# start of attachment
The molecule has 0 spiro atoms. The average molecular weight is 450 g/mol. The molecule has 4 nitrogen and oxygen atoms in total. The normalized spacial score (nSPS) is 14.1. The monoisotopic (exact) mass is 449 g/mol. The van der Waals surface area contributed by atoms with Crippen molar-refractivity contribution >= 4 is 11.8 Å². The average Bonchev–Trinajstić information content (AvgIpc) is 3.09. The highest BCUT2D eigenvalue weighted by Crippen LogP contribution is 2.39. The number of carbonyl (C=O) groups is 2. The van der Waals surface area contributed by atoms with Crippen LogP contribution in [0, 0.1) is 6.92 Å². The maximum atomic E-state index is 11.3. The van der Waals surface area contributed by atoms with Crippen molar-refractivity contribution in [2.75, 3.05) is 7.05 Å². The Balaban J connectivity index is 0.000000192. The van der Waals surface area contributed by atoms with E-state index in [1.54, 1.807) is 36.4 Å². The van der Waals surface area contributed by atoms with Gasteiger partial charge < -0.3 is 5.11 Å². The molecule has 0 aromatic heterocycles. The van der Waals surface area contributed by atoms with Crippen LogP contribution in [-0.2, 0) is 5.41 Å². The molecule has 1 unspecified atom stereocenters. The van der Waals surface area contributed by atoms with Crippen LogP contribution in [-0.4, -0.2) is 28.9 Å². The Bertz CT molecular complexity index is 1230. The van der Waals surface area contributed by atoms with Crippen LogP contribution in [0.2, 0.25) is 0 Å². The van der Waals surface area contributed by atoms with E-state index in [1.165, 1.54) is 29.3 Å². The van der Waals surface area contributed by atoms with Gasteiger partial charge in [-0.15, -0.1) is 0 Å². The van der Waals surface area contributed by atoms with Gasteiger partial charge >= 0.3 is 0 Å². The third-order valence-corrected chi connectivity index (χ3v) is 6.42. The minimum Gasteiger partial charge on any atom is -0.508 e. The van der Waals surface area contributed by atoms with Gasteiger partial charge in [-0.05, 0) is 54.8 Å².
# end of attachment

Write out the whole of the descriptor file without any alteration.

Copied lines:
The molecule has 0 spiro atoms. The average molecular weight is 450 g/mol. The molecule has 4 nitrogen and oxygen atoms in total. The normalized spacial score (nSPS) is 14.1. The monoisotopic (exact) mass is 449 g/mol. The van der Waals surface area contributed by atoms with Crippen molar-refractivity contribution >= 4 is 11.8 Å². The average Bonchev–Trinajstić information content (AvgIpc) is 3.09. The highest BCUT2D eigenvalue weighted by Crippen LogP contribution is 2.39. The number of carbonyl (C=O) groups is 2. The van der Waals surface area contributed by atoms with Crippen LogP contribution in [0, 0.1) is 6.92 Å². The maximum atomic E-state index is 11.3. The van der Waals surface area contributed by atoms with Crippen molar-refractivity contribution in [2.75, 3.05) is 7.05 Å². The Balaban J connectivity index is 0.000000192. The van der Waals surface area contributed by atoms with E-state index in [1.54, 1.807) is 36.4 Å². The van der Waals surface area contributed by atoms with Gasteiger partial charge < -0.3 is 5.11 Å². The molecule has 0 aromatic heterocycles. The van der Waals surface area contributed by atoms with Crippen LogP contribution in [-0.2, 0) is 5.41 Å². The molecule has 1 unspecified atom stereocenters. The van der Waals surface area contributed by atoms with Crippen LogP contribution in [-0.4, -0.2) is 28.9 Å². The Bertz CT molecular complexity index is 1230. The van der Waals surface area contributed by atoms with Crippen LogP contribution in [0.2, 0.25) is 0 Å². The van der Waals surface area contributed by atoms with E-state index in [1.165, 1.54) is 29.3 Å². The van der Waals surface area contributed by atoms with Gasteiger partial charge in [-0.15, -0.1) is 0 Å². The van der Waals surface area contributed by atoms with Gasteiger partial charge >= 0.3 is 0 Å². The third-order valence-corrected chi connectivity index (χ3v) is 6.42. The minimum Gasteiger partial charge on any atom is -0.508 e. The van der Waals surface area contributed by atoms with Gasteiger partial charge in [-0.05, 0) is 54.8 Å².